Some things are just bigger and more important than the individual.
The ocean. A worthy cause. Love. Community.
One example was the recent Island Charity Swim, a test of endurance that involved swimmers and their supervisors venturing a very long way off our coastline in the moody, unsettled dawn only to emerge, bedraggled, on a far-off shore several hours later.
The annual event route leaves Mudjimba beach, tracks around Old Woman Island and then along the coast past Maroochydore and Alexandra Headland to Mooloolaba.
It is a tough swim, and this year’s event delivered pain, seasickness and tears as well as satisfaction to its participants.
Why people participate at all is a mystery to some, but the reasons are two-fold: the challenge and the cause.
The cause is core to the event – the swim’s reason for being is to raise money for the Coast’s Special Schools, to give kids with disabilities gear and opportunities the schools themselves can’t afford.
In its double-decade history, more than $1 million has been raised for them. This year, organisers were hoping for $50,000 but raked in more than $66,000: amazing during a pandemic.
The mammoth amount raised was gathered in 924 donations, something that should make all 26 fundraisers (and 16 teams) and their supporters glow with pride.
They are evidence that little pieces of good, when grouped together, make a big, positive difference.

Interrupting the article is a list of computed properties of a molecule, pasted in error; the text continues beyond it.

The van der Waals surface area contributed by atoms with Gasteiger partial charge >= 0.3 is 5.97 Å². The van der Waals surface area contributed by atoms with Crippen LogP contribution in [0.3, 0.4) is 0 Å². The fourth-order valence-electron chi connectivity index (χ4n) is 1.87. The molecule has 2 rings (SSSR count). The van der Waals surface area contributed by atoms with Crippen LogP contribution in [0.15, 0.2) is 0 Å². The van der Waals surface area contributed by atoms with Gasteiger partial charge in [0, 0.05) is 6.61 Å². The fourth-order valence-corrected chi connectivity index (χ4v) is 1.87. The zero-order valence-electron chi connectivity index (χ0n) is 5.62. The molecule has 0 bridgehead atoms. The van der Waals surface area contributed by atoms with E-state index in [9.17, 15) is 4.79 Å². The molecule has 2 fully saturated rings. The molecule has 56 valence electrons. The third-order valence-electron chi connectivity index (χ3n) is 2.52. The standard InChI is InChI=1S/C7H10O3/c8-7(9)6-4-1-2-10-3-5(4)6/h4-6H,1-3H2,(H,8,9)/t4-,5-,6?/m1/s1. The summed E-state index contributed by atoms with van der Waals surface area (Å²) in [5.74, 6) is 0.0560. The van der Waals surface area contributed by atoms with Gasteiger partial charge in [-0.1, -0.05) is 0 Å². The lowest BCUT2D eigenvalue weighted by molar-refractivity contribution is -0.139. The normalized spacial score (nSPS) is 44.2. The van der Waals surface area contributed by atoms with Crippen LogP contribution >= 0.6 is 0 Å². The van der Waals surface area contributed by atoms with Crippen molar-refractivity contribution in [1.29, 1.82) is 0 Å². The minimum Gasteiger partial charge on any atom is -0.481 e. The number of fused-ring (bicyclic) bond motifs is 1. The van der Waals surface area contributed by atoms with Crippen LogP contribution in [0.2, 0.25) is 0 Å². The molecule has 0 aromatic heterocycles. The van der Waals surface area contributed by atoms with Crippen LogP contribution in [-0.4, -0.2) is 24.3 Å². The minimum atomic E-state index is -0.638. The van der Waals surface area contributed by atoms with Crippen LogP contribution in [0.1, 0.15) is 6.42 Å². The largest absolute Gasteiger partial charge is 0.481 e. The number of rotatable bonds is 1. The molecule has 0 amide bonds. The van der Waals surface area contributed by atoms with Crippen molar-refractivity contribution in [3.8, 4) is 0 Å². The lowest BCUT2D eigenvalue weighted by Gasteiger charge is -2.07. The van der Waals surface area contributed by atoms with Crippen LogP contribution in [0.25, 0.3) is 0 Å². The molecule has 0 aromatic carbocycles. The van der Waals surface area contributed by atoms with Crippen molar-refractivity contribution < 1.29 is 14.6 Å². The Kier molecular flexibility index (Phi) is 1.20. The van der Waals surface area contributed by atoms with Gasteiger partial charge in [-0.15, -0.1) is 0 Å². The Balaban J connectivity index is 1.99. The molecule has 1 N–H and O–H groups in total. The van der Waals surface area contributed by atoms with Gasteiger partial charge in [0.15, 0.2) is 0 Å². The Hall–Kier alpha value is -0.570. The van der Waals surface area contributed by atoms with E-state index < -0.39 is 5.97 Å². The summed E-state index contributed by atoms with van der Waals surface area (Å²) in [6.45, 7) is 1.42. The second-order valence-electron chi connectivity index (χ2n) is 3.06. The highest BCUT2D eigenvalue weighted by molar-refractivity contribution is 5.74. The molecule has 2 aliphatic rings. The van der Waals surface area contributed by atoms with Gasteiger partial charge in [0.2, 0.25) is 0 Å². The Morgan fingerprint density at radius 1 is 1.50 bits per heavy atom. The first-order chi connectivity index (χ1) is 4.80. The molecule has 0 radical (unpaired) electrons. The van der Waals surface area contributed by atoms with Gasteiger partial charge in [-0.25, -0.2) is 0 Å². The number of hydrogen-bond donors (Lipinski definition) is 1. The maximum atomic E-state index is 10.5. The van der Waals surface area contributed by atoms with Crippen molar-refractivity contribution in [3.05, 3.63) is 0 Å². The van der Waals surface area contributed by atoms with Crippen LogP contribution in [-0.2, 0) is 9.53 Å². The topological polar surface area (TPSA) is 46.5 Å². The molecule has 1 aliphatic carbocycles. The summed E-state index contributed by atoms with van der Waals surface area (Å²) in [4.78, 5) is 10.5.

While the cause is for community, the challenge of the swim is personal.
Some did it in teams as a kind of loose relay. I was part of one such team this year, a group convened by my friend via social media. It was an experience that will stay with me.
Others, incredibly, do the whole thing solo.
Some, such as the extraordinary Wingless Warrior and her teammate Wonder Woman, do it side by side. Theirs was an awe-inspiring effort that stirred the soul and raised more than $13,000.
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The Island Charity Swim is a feat of organisation and each year the boundaries are tested to allow it take place at all.
For starters, having a hundred or so swimmers thrashing about loosely in open water in whatever weather and with all manner of creatures under and around them would make the most hardened safety officer blush.
Teams are required to have a boat large enough to accommodate all members – in part, in case a shark is spotted and everyone has to get out of the water – and that is a bridge too far for many hopefuls.
Not everyone knows a boatie willing to give their vessel, skill and three or four boring hours of their time as they bob along behind a swimmer who inches, snail-like, along the roughly 10km route.
And then every individual and team needs a willing paddler to guide them home.
There are so many cogs in the wheel and so many little elements that must come together for the Island Charity Swim to happen.
But when they do, as they did this month, the ripple effects are felt far and wide.
Jane Stephens is a USC journalism lecturer, media commentator and writer. The views expressed are her own.